Obrigado

Posted on 07. Nov, 2007 by in False Friends


Obrigado means thank you in Portuguese.

The first word many people learn in Portuguese, obrigado is certainly extremely useful.

Since the word is the past participle of the verb obrigar, it is necessary to use the appropriate gender of the word. Males should say obrigado and females ought to use obrigada. As one might imagine, this is a common mistake among beginner Portuguese learners.

Some have speculated that the word obrigado is cognate with the Japanese word for thank you, arigatou (gozaimasu). I’ve heard this one a lot; let me save you a lot of hassle and debate: there is no such connection, though some insist that there is. As I understand it, the coincidence is really amazing; beyond sounding exactly alike, and being commonly used for the same purpose, arigatou and obrigado have even another level of commonality. Arigatou “…is based on two
Chinese characters, one meaning “difficult” and the other “to be”. In other words, I’m so indebted to you, I’m having a hard time even existing over here…” [source].

Given that obrigado literally means ‘I am obligated [to you],’ the coincidence is really spooky. One word derives from Latin (obligare) and the other from ancient Japanese, and yet the two words sound almost the same, literally mean close to the same thing which in both cases is different from the common usage of the word, which is the same for both words. Wow.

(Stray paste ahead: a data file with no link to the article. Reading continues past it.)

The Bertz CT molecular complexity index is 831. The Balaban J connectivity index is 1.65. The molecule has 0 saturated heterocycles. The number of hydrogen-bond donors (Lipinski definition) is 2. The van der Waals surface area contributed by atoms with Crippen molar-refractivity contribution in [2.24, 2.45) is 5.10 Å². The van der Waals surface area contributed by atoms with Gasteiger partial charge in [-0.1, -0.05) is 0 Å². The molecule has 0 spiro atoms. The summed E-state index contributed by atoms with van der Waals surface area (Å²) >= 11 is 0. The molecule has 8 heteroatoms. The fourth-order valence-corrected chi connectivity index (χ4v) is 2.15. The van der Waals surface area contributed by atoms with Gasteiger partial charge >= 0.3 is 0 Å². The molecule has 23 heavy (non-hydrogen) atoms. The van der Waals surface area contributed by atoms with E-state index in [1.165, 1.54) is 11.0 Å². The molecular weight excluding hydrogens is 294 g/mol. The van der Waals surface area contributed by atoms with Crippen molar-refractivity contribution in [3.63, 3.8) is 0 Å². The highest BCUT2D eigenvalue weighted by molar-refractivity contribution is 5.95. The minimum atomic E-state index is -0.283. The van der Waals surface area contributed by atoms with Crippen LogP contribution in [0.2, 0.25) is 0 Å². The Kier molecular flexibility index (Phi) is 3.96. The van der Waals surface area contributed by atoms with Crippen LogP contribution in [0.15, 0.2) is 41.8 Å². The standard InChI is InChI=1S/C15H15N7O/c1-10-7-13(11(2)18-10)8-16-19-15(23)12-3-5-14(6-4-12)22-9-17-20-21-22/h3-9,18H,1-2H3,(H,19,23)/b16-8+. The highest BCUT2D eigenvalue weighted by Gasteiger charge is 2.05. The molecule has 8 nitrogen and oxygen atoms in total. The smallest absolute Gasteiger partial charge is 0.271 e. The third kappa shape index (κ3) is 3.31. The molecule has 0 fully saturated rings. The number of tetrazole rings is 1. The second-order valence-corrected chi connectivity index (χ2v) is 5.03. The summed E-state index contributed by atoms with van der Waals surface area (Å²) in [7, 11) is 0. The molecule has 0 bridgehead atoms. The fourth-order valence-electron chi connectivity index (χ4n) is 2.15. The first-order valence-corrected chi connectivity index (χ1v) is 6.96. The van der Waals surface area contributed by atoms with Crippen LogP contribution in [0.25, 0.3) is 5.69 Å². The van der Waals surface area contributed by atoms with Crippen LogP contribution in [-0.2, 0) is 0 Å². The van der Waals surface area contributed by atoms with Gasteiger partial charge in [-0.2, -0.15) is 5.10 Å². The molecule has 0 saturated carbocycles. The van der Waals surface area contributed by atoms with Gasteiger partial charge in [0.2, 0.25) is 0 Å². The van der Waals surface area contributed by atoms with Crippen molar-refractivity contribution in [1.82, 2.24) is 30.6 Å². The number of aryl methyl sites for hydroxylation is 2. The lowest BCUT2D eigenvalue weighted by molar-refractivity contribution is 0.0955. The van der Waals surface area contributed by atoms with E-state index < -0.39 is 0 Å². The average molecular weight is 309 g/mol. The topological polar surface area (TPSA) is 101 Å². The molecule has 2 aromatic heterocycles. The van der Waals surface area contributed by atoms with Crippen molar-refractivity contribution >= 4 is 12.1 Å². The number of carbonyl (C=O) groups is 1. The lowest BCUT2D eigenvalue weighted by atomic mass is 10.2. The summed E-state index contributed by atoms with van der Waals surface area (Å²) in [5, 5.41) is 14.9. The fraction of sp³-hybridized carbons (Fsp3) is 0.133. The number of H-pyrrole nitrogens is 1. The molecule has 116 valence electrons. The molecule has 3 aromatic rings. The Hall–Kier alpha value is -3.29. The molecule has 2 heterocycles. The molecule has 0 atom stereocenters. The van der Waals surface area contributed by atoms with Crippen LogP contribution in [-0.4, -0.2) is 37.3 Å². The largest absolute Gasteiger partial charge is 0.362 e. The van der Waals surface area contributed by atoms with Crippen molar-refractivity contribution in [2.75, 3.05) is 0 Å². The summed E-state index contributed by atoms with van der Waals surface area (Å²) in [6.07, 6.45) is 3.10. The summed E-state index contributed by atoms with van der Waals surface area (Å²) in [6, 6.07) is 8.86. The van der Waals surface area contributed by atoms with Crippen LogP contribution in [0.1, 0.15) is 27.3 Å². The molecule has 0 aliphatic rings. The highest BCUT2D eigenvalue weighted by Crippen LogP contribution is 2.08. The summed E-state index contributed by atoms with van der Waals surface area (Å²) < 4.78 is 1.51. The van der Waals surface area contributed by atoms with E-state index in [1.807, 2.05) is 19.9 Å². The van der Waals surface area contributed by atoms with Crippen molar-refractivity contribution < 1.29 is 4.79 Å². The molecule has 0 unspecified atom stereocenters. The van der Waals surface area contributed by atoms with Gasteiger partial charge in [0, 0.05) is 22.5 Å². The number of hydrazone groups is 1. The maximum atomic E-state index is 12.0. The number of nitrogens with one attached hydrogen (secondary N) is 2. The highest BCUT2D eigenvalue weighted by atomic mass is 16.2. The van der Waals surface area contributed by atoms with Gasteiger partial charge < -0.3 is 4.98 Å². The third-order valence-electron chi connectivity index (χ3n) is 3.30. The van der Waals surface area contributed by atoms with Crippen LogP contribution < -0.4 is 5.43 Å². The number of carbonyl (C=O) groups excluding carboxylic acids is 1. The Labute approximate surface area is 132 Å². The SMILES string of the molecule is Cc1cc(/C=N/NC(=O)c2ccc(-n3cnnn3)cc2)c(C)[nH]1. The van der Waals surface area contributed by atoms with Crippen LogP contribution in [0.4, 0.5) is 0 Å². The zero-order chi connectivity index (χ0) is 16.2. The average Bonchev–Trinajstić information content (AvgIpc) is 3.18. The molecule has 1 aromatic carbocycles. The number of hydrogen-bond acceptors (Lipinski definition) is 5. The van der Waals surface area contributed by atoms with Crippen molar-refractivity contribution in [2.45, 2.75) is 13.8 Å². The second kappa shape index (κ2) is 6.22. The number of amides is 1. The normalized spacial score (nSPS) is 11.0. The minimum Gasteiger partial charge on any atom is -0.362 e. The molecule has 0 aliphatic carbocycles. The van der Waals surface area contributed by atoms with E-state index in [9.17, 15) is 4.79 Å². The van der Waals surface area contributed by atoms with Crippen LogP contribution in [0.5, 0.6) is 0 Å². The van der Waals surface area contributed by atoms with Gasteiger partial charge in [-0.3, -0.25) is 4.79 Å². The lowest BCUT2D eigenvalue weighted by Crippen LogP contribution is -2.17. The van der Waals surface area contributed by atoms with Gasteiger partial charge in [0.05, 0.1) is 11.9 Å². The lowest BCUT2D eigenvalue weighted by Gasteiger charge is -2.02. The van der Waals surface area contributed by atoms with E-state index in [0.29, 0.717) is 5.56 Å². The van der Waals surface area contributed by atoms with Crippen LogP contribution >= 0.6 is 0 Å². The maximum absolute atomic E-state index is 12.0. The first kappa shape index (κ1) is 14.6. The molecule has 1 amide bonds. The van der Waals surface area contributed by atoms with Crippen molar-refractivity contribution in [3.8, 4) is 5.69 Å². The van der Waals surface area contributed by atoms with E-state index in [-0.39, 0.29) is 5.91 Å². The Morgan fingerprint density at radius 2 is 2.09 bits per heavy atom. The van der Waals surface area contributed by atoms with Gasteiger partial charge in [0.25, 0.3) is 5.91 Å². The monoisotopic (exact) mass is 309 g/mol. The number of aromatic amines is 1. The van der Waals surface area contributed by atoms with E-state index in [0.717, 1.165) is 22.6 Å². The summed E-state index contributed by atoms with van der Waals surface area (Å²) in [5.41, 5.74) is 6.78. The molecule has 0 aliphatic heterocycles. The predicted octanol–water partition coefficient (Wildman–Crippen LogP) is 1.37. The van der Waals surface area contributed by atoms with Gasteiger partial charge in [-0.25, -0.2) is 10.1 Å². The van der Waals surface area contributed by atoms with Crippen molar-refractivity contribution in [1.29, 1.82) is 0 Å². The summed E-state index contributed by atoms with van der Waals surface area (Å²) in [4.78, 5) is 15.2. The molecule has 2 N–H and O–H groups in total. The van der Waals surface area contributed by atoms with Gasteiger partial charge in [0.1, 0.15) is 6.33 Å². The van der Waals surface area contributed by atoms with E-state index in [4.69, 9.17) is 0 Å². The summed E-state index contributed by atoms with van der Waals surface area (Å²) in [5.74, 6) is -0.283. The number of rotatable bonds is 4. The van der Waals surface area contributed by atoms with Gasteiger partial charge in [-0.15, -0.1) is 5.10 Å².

About Transparent Language

Transparent Language is a leading provider of best-practice language learning software for consumers, government agencies, educational institutions, and businesses. We want everyone to love learning language as much as we do, so we provide a large offering of free resources and social media communities to help you do just that!

46 Responses to “Obrigado”

  1. MJ 5 May 2008 at 8:30 am #

    Actually there is another word in portuguese to say I am thankfull to you without the obligation. And this is “GRATO” for men and “GRATA” for women.
    It means “I am grateful”.

  2. Dave Eastman 5 May 2008 at 10:32 am #

    Of course, there is no connection whatever between the Japanese expression and the Portuguese expression. However, there IS a connection between the Portuguese “muito obrigado” and the English expression “much obliged”, which is, or was, a current way of expressing “thank you” among westerners in the USA. This also comes from the Latin “obligare” through the French “obliger”.
    The cognates “obrigar” in Portuguese and “oblige” in English are absolutely the result of a normal evolution, of which we have numerous examples:
    “prato” and “plate”, “empregar” and “employ”, etc.

  3. Alex 8 May 2008 at 3:58 pm #

    Let me just say that I am brazilian (and therefore I’m a native speaker of Portuguese), and add that I’ve never thought the word arigatou could bear any resemblance to the Portuguese word obrigado. Seriously, this comparison should not be made, the two words sound very much differently.

  4. LM 8 May 2008 at 7:47 pm #

    O Sr. Dave está redondamente enganado.
    Os japoneses, antes do comércio com os portugueses, não tinham vernáculos para “MUITO OBRIGADO” ou simplesmente “OBRIGADO”.
    Aprenderam com esses a responder gentilmente a uma pergunta/oferta. Nota zero de história para o Mr. Dave.
    Tenho dito.

  5. Pamella 10 May 2008 at 8:56 am #

    Eu quero ki ele fike em portugues tem como?

  6. Luiz Coutinho 12 May 2008 at 9:41 am #

    What Pamella is trying to say? Eu quero que ele fique comigo? I want him to stay with me?

  7. Antonio Sergio Fraga de Cerqueira 13 May 2008 at 6:03 pm #

    Muito boas suas “dicas” em português;nossa língua é, realmente um tanto quanto dificil, mas existem outras piores…Já tentaram explicar o sentido da palavra SAUDADADE- só existente em nosso idioma e seu significado realmente maravilhoso- sentimento interno de ausência; vontade de ter de volta alguem que nos deixou; etc.etc.etc…